Step 2: Reduce your emissions
After determining your carbon footprint, it’s time to reduce your emissions.
There are several ways to achieve this, from turning down your thermostat to eating a meat-free diet to spending less time in the shower — small changes can go a long way in minimising your environmental impact.
Sticking to this step means actively considering your contribution to greenhouse gases. By reducing your carbon footprint now, you’ll also have less to offset in the next stage, saving you money.
Step 3: Choose a carbon offset project
Once you’ve determined how much carbon you want to offset, you can choose a project to contribute to.
Make sure to choose an accredited project that focuses on high quality using Gold Standard Verified Emission Reductions (VERs) and Verified Carbon Standard (VCS) certified credits. It’s also best to pick a project that adheres to Quality Assurance Standard (QAS) for Carbon Offsetting so you know their work is beneficial and valid.
Carbon offset projects ultimately help reduce the amount of carbon in the atmosphere. However, some schemes also focus on the surrounding effects of climate change, such as lack of biodiversity, access to clean drinking water, education and jobs, and general health and well-being in countries more susceptible to the climate crisis.
Browsing a carbon offset project portfolio is an excellent way to get inspiration if you are still determining where to contribute.
How much do carbon offsets cost?
The cost of carbon offsets depends on the project you choose, the level of standard, the overall market, and how much carbon you need to offset.
You can find carbon credits for as low as $1 per tonne and as high as $100+ per tonne — greenhouse gases are usually measured in tonnes, so offsetting is calculated as such. However, it’s not as simple as a lower credit price equals a lower quality and vice versa.
For example, industrial gas destruction projects are cheap and efficient. Consulting external experts or using an accredited marketplace is recommended to determine the best price for carbon offsets.
Do carbon offsets work in practicality?
While carbon credits are incredibly accessible and make sense in theory, there are some concerns surrounding the practicality of the voluntary carbon market.
Carbon offsetting projects are only truly effective if they are well-managed and last. These schemes usually generate cash quickly, but it takes time and attention to ensure the funds are used in the best possible way for maximum lasting impact.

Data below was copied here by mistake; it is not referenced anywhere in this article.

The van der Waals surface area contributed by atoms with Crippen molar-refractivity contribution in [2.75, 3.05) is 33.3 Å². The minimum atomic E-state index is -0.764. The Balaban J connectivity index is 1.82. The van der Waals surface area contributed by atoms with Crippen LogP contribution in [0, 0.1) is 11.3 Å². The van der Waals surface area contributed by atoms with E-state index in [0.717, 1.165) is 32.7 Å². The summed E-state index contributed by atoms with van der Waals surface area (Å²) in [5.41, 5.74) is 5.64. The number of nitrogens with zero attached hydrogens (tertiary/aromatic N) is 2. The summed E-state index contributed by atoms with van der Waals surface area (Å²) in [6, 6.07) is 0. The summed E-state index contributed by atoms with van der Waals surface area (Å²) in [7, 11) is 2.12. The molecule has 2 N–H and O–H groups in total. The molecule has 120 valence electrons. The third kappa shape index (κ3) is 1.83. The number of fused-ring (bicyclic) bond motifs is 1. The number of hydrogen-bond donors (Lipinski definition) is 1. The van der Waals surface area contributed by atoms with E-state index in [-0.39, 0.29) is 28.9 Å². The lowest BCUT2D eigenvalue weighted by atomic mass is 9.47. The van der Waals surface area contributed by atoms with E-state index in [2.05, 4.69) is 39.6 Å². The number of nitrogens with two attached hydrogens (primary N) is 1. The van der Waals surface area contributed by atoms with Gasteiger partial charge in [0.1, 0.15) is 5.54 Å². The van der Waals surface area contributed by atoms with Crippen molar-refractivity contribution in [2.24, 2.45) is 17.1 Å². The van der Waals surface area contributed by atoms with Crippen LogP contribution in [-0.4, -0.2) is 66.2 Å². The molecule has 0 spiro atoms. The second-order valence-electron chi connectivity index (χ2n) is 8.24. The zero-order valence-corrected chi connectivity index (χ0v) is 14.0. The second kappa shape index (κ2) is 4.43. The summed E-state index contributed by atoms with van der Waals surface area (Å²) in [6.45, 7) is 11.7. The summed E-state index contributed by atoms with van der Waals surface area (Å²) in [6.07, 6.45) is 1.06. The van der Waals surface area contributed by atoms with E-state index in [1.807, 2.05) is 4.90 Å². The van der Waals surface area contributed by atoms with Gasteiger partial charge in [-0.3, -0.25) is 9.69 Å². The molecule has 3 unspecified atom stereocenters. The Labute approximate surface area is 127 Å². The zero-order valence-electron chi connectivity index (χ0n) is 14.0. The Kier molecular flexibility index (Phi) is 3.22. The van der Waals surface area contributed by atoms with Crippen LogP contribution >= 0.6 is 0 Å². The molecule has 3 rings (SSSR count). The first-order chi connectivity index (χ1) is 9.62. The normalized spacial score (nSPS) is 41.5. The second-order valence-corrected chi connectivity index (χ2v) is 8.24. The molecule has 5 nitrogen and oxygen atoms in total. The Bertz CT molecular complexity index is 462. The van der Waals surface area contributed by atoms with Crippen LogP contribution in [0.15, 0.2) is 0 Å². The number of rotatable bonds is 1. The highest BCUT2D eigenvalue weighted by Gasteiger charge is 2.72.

Although some may re-evaluate their carbon usage while offsetting emissions, carbon offsetting alone doesn’t reduce the CO2 footprint, missing the core problem of minimising our reliance on fossil fuels.
Some companies also use carbon offsetting as a method of greenwashing — appearing to care about the environment and address their impact without undertaking impactful changes. By purchasing carbon credits, the responsibility is transferred elsewhere (e.g., a project), where it can take time to determine its effectiveness.
Finally, carbon credits are not accepted as a way to offset scope 1 or scope 2 emissions, which are direct and indirect greenhouse gas emissions generated by organisations in particular processes. This factor means companies won’t hit their environmental targets by carbon offsetting alone.
Is carbon offsetting just PR?
Recently, carbon offsetting has come under scrutiny for providing large companies with a way to swerve environmental accountability and continue producing greenhouse gases. Buying carbon credits gives businesses a good story, i.e., they can say they are aware of and are addressing their carbon footprint without changing anything in their daily emissions.
To be serious about tackling climate change, companies much prevent greenhouse gases from reaching the atmosphere in the first place, which carbon offsetting does not require them to do. Carbon offsetting gives businesses the freedom to operate as usual while, on the surface, appealing to more eco-conscious consumers.
This type of behaviour is also known as greenwashing — marketing that claims a company’s actions, policies, or products are environmentally friendly or positively impact the environment to deceive customers and increase profits.
Carbon offsetting is an appealing approach to tackling climate change, thanks to its straightforward process and accessibility. Many projects that benefit from carbon offsetting also achieve life-changing benefits to the environment and communities impacted by climate change.
However, carbon offsetting should be approached with caution. Understand where and how your offsets are used and ensure the projects are accredited and sustainable.
We should also continue to investigate large businesses that use carbon offsetting, ensuring they are taking action to reduce their carbon footprint in other, more effective ways.
Carbon offsetting alone is not a cure-all for climate change, but it can help people rethink their fossil fuel usage and divert their money into meaningful causes.